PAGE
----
Motorcycles

OX Patagonia promises affordable electric adventure motorcycling

OX Patagonia promises affordab...
The Ox Patagonia: electric "adventure" motorcycling focused on affordable practicality
The Ox Patagonia: electric "adventure" motorcycling focused on affordable practicality
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The Ox Patagonia: electric "adventure" motorcycling focused on affordable practicality
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The Ox Patagonia: electric "adventure" motorcycling focused on affordable practicality
Upgrades over the Ox One include crash bars, bash plate, small screen and small leather saddlebags, as well as longer-travel suspension, a bigger front wheel and chunky dual-sport tires
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Upgrades over the Ox One include crash bars, bash plate, small screen and small leather saddlebags, as well as longer-travel suspension, a bigger front wheel and chunky dual-sport tires
Hub motor delivers a peak of 11 kW, continuous power of 6 kW, and a peak torque of 50 Nm
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Hub motor delivers a peak of 11 kW, continuous power of 6 kW, and a peak torque of 50 Nm
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Electric motorcycles tend to be either extremely capable and unforgivably expensive, or affordable and really closer to scooter territory. The Ox Patagonia, coming out of Madrid, aims to find an attractive middle ground: a usable electric adventure experience for less than US$7200.

It's built on the Spanish company's first model, the Ox One cafe racer, and shares most of that $5,400 bike's performance platform. The 11-kW peak, 6-kW nominal (15-hp peak, 8-hp continuous), 50-Nm (37-lb-ft) hub motor, a fairly sedate unit on paper that allows a highway-friendly 110 km/h (68 mph) top speed. The removable battery pack, which weighs 22 kg (48.5 lb) and promises a 100-km (62-mile) range – although that doesn't seem to be a WLTP tested figure, so who knows?

We're unsure of the battery capacity, too; Ox lists the pack as 72 V, 60 A. If that's supposed to be Ah, then the pack holds 4.32 kWh, which seems roughly in the ballpark for the quoted range. Either way, it's either odd for an EV company to make that mistake, or odd for them to quote current rather than capacity.

Also from the Ox One come the double-cradle frame and flat bench seat for two, the digital dash and the small storage compartment under the "tank," complete with USB charger. Likewise the "Elisa" system, which gives the bike GPS navigation, a bunch of performance stats, phone app functionality and the ability to jiggle its handlebars when traffic is close by, as a kind of blind spot warning.

Upgrades over the Ox One include crash bars, bash plate, small screen and small leather saddlebags, as well as longer-travel suspension, a bigger front wheel and chunky dual-sport tires
Upgrades over the Ox One include crash bars, bash plate, small screen and small leather saddlebags, as well as longer-travel suspension, a bigger front wheel and chunky dual-sport tires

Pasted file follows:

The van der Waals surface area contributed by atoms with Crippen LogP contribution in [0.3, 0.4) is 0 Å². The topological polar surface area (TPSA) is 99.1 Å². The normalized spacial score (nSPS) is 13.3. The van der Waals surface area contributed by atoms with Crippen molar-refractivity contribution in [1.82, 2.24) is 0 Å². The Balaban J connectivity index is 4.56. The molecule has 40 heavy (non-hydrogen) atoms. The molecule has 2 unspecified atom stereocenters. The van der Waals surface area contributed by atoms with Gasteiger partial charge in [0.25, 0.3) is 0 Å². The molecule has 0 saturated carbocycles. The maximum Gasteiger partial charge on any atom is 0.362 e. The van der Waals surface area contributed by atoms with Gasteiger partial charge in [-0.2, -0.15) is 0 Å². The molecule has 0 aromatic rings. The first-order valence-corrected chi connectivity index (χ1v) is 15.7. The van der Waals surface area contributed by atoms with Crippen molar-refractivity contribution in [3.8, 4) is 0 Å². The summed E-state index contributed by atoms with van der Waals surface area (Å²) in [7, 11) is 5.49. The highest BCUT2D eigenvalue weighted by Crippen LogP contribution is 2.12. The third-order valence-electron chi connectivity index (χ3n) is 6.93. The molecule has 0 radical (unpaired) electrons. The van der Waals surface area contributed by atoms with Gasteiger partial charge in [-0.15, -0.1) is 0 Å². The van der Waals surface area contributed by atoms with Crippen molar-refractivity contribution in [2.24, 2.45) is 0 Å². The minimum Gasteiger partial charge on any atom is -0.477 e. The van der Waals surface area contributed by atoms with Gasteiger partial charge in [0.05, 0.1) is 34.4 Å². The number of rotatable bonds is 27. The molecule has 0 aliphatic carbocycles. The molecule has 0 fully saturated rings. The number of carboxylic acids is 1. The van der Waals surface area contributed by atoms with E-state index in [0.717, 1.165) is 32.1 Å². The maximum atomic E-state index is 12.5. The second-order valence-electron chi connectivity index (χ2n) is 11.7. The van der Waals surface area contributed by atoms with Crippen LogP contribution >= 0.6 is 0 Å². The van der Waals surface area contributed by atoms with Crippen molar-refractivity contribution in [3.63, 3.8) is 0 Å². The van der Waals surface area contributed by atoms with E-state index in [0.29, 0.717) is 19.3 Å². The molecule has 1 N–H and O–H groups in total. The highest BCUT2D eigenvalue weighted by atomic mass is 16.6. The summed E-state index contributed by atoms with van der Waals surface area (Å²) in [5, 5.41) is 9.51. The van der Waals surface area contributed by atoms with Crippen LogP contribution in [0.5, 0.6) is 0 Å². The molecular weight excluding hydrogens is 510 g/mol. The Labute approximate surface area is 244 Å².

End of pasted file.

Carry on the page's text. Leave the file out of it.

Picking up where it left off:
Where the One weighs in at just 150 kg (331 lb), though, the Patagonia gains some 10 kg (22 lb). It gets 50 mm (2 in) taller thanks to longer-travel suspension and a 19-inch spoked front rim. It gets a dinky little screen around the LED headlight, a dinky little bashplate, a dinky set of 14-liter leather saddlebags and some crash bars on the sides of the "tank," that ... well, they look a tad on the dinky side.

The Patagonia also gets its own set of apparently Ox-branded chunky dual sport tires to complete the ADV look and inspire misty-eyed daydreams about epic Congo-conquering cross-continental escapades. Now look, nobody's going to get much serious adventuring done on a bike with a 100-km range and a five-hour wall socket charge time, with no fast-charge capability.

Hub motor delivers a peak of 11 kW, continuous power of 6 kW, and a peak torque of 50 Nm
Hub motor delivers a peak of 11 kW, continuous power of 6 kW, and a peak torque of 50 Nm

If you live close to some trails, you might get this thing around a few of them on its bargain-bin dual-shock suspension before the battery calls time. Really, of course, this is an adventure bike in the same sense that most SUVs are four-wheel-drives: it kinda looks the part, but it's really most likely to get used helping people attempt to look windswept and interesting as they commute to work.

At €6,900 (US$7,190), though, perhaps there's a niche for it. There's no doubt in my mind that the Zero FX, for example, is a better performer, but that starts at $9,795 with a (probably) smaller battery and a shorter range. Ox is doing everything it can to keep its bikes accessible, and that's a good thing. Still, Patagonia deliveries won't start until September, and it doesn't seem Ox has started delivering the One yet. So it's probably worth waiting to see what this thing looks like in the real world before you slap any cash down.

Source: Ox Motorcycles

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4 comments
4 comments
TedTheJackal
I just want to process how much I don't like faux gas tanks on electric motorcycles and faux front grills on electric cars. They're stupid. Get over it. It's like putting horse tails on the first cars.
DavidB
At last, an electric motorcycle that looks like a motorcycle, without the stupid ducktail fender+seat and hunched-over riding position.

I’ll keep an eye out for these and hope for better range on subsequent model years.
geemy
so does metacycle is more power, quicker, lighter and cheaper. no faux tank but a hole in the frame that can be used for additional battery, charger, or a "tunk" tank-trunk.
got a $deposit on one before they raised the price.
ljaques
The Zero FX 3.6 (smaller battery) has a 27hp motor while the FX 7.2 gives you 47hp. BIG difference, and the Zero FX looks nice.